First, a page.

Judge Says Use of MySpace May
Violate a Court Order
By ALAN FEUER
In one of the first rulings of its kind, a Staten Island judge has said that a teenage girl could be charged with violating a restraining order by using MySpace.com to reach out to people she was told not to contact.
The girl, Melisa Fernino, 16, of West Brighton, Staten Island, was charged with three counts of criminal contempt in September after she was accused of sending a MySpace “friend request” to Sandra Delgrosso and her two daughters on Aug. 23. The order was put in place after Ms. Fernino made several violent threats against Ms. Delgrosso, who had dated her father, and against her two daughters, said a Staten Island official who insisted on anonymity because the case originated in Family Court, where proceedings are private.
On Wednesday, Judge Matthew A. Sciarrino Jr. of Staten Island Criminal Court turned down Ms. Fernino’s request to dismiss the contempt charges, ruling that MySpace was a form of contact just like speaking in person or by telephone and that the order of restraint had barred any sort of contact with the Delgrossos. The judge’s decision was reported on Thursday in The Staten Island Advance.
“The defendant should not be exculpated because she, instead of contacting her victims directly, used MySpace,” Judge Sciarrino wrote.
According to the Staten Island district attorney’s office and other prosecutors who specialize in cyber crimes, it was one of the first cases in which a judge in the United States had ruled that a restraining order had been violated by contact made through MySpace, a social networking Web site. According to the News Corporation, which bought the site in 2005, MySpace has more than 70 million members, who can initiate contact with one another by sending “friend requests.” The Delgrossos had MySpace accounts.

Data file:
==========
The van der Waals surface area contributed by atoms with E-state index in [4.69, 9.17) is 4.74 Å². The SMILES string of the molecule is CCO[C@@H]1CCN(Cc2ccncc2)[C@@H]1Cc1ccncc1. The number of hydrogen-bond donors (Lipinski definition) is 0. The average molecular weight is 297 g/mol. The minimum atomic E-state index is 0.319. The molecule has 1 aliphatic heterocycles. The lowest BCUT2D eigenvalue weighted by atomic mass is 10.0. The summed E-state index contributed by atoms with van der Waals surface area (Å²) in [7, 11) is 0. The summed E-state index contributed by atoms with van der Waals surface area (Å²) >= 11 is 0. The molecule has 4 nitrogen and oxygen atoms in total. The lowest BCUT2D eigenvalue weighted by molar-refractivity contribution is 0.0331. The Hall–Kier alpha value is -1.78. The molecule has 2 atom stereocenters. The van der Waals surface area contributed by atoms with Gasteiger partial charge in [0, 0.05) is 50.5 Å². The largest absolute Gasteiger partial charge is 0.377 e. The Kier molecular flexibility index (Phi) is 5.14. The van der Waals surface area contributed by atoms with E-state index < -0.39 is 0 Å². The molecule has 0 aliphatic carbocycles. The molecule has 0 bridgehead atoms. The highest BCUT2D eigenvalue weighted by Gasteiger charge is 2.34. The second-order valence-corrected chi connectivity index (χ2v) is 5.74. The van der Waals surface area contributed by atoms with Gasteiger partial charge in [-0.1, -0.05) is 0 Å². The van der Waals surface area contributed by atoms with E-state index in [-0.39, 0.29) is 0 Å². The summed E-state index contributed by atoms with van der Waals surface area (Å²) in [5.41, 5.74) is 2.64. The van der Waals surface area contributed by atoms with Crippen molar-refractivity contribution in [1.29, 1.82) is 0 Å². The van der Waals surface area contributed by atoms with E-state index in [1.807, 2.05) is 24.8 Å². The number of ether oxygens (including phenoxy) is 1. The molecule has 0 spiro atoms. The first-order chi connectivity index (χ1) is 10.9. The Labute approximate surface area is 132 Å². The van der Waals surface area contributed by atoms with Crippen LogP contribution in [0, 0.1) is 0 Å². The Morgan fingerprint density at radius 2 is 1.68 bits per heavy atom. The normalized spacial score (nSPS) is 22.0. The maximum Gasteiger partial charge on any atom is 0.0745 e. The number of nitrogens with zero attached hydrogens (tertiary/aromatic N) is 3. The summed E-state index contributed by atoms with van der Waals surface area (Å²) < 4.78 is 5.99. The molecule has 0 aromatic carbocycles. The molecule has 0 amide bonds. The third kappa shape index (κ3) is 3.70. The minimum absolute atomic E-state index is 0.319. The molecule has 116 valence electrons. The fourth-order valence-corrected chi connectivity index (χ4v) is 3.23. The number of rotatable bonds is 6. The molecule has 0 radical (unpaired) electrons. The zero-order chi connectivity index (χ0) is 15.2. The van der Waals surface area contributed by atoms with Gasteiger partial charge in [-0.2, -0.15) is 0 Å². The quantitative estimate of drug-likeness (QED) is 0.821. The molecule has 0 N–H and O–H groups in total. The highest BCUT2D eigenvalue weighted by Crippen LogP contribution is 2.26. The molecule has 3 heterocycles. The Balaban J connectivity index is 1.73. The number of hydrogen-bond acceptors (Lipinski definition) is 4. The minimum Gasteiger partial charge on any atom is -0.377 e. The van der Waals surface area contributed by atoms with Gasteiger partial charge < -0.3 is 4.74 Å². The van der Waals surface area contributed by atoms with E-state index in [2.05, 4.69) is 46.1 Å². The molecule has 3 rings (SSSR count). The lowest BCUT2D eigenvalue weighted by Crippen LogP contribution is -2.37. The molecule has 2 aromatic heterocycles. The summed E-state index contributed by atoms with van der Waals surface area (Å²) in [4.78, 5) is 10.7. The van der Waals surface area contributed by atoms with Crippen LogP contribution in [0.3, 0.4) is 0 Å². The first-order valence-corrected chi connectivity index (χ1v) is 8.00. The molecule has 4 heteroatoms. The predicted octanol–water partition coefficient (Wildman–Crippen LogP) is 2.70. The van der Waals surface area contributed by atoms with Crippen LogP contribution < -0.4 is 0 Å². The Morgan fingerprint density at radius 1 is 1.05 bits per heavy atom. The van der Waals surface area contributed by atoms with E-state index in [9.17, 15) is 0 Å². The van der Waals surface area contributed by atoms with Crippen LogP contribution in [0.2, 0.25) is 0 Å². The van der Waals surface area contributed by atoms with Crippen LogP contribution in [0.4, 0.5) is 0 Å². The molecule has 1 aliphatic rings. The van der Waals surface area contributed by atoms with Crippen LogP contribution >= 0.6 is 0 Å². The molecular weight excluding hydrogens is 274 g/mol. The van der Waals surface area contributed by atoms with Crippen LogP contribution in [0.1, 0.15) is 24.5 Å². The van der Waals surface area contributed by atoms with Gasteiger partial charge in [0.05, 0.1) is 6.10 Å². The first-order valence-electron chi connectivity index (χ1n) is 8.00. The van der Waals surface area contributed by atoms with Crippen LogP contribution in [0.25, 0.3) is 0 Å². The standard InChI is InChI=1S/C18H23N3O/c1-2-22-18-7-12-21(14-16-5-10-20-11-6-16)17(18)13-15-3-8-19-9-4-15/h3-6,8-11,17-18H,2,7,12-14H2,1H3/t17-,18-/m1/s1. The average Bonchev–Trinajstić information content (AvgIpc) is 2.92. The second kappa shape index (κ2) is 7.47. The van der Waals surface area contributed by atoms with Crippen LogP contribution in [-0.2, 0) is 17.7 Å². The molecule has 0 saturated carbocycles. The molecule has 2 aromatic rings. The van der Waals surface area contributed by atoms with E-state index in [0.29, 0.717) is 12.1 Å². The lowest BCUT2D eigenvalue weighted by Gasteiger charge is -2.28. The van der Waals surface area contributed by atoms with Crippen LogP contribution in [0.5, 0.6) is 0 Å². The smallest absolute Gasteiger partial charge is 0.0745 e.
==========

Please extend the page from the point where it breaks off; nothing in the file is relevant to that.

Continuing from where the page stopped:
Joseph DeMarco, an adjunct professor at Columbia Law School and the former chief of the computer crimes unit at the United States attorney’s office in Manhattan, said that as technology advances, judges will have to determine whether various forms of online contact violate restraining orders.
Mr. DeMarco said that a spectrum could emerge with, say, direct e-mail messages from one person to another being prohibited, but a post to a bulletin board or blog that both people frequent causing less concern.
He added that a MySpace “friend request” seemed to him more like direct contact by e-mail.
“This does not seem to me to be pushing the court’s jurisdiction or twisting settled points of law out of shape,” he said.
Ms. Fernino faces up to a year in prison if convicted on the contempt charges. Her lawyer did not return calls on Thursday seeking comment.
Judge Sciarrino’s order, which managed to quote both Wikipedia and “Hamlet,” meanwhile served as something of a primer for the technologically challenged.
“Those friends thou hast and their adoption tried, Grapple them unto thy soul with hoops of steel,” the judge wrote, adding: “But not when an order of protection prohibits someone from communicating with another.”
“While it is true,” he also wrote, “that the person who receives the ‘friend request’ could simply deny the request to become ‘friends,’ that request was still a contact and ‘no contact’ was allowed by the order of the protection.”
Copyright 2008 The New York Times Company